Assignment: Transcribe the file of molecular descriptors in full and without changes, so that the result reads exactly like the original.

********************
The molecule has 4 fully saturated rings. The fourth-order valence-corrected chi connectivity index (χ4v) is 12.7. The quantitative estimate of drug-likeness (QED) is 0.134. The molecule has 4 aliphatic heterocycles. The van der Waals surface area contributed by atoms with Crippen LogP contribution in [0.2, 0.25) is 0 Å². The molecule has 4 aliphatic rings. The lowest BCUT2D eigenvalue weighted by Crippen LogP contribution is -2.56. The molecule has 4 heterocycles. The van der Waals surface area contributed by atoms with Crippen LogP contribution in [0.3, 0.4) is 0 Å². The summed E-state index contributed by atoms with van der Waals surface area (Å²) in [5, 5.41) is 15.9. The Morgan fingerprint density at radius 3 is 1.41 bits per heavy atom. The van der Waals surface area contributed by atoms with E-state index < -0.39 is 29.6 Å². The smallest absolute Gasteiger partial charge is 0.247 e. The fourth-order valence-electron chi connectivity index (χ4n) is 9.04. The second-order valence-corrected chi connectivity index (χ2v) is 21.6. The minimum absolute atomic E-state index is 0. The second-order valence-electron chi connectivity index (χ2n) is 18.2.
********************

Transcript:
The molecule has 4 fully saturated rings. The fourth-order valence-corrected chi connectivity index (χ4v) is 12.7. The quantitative estimate of drug-likeness (QED) is 0.134. The molecule has 4 aliphatic heterocycles. The van der Waals surface area contributed by atoms with Crippen LogP contribution in [0.2, 0.25) is 0 Å². The molecule has 4 aliphatic rings. The lowest BCUT2D eigenvalue weighted by Crippen LogP contribution is -2.56. The molecule has 4 heterocycles. The van der Waals surface area contributed by atoms with Crippen LogP contribution in [0.3, 0.4) is 0 Å². The summed E-state index contributed by atoms with van der Waals surface area (Å²) in [5, 5.41) is 15.9. The Morgan fingerprint density at radius 3 is 1.41 bits per heavy atom. The van der Waals surface area contributed by atoms with E-state index < -0.39 is 29.6 Å². The smallest absolute Gasteiger partial charge is 0.247 e. The fourth-order valence-electron chi connectivity index (χ4n) is 9.04. The second-order valence-corrected chi connectivity index (χ2v) is 21.6. The minimum absolute atomic E-state index is 0. The second-order valence-electron chi connectivity index (χ2n) is 18.2.